Winter Survival Tips
If your flashlight batteries stop working in the cold, warm them up before using them. Batteries don't discharge as well until warmed up, so hold them in your hand near a heat source.
Keep hand warmers in your vehicle and camping supplies. Hand warmers are an inexpensive way to quickly warm up. You can also use them to warm up your boots before you put them on.
Dress in several layers of lightweight clothing. Layers allow [you to remove a layer at a time as you warm up. Always wear gloves and hat (preferably one that covers your ears)
Keep your feet warm and your entire body will stay warmer longer. Waterproof insulated boots are your best bet this time of year. Also make sure they have good tread so that you can keep your footing on snow & ice.
Avoid overexertion when shoveling snow. Overexertion can bring on a heart attack which is a major cause of death in winter. Make sure you stretch before going outside to shovel.
Cover your mouth. Protect your lungs from extremely cold air by covering your mouth when outdoors.
Keep dry. Change wet clothing frequently to prevent loss of body heat. Wet clothing loses all of its insulating value and transmits heat rapidly.
Watch for signs of hypothermia. These include uncontrollable shivering, memory loss, disorientation, incoherence, slurred speech, drowsiness and apparent exhaustion. Stay fed and well hydrated. Starvation and dehydration can worsen your situation in a subzero weather. When your body is trying to cope with the stress that the cold temperature brings, it uses more energy to produce heat. Make sure your heart rate doesn’t drop too low. When your body gets cold, your heart rate tends to slow down. This means bad news because slowing down of the heart rate means that there is less blood pumping through your veins, and less heat traveling throughout your body. Keep moving. It is important not to sit still. Body temperature drops more quickly and blood flow decreases. By elevating your heart rate, blood will keep flowing to your extremities building body heat in the process. You do not want to over do it to the point where you start to sweat, because this will create moisture, and which will in turn lower your body temperature. With that in mind, do chores and necessary things at a moderate pace. If you begin to perspire, remove a layer of clothing to where you are still warm, but not hot. Slow down your pace until you recover a comfortable body temperature.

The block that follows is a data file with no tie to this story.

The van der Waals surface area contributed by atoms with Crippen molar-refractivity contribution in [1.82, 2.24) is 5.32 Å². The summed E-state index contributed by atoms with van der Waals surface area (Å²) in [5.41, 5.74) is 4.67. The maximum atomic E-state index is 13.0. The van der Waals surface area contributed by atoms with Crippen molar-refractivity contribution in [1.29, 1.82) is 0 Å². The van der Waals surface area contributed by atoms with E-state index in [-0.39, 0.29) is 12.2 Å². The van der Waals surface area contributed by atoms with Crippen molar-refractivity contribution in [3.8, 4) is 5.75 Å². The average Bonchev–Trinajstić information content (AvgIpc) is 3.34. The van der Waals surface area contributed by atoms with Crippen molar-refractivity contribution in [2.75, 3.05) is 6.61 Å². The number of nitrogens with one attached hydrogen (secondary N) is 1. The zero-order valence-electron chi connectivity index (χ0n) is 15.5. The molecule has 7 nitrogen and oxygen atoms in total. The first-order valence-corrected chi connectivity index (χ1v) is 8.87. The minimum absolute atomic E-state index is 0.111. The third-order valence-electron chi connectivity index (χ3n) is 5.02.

Always carry a WINTER SURVIVAL KIT in your vehicle. In an emergency, it could save your life and the lives of your passengers. Here is a list of things it should include.
• a shovel
• windshield scraper and small broom
• flashlight with extra batteries
• battery powered radio
• snack food including energy bars
• raisins and mini candy bars
• matches and small candles
• extra hats, socks and mittens
• First aid kit with pocket knife
• Necessary medications
• blankets or sleeping bag
• tow chain or rope
• road salt, sand, or cat litter for traction
• booster cables
• emergency flares and reflectors
• fluorescent distress flag and whistle to attract attention
• Cell phone adapter to plug into lighter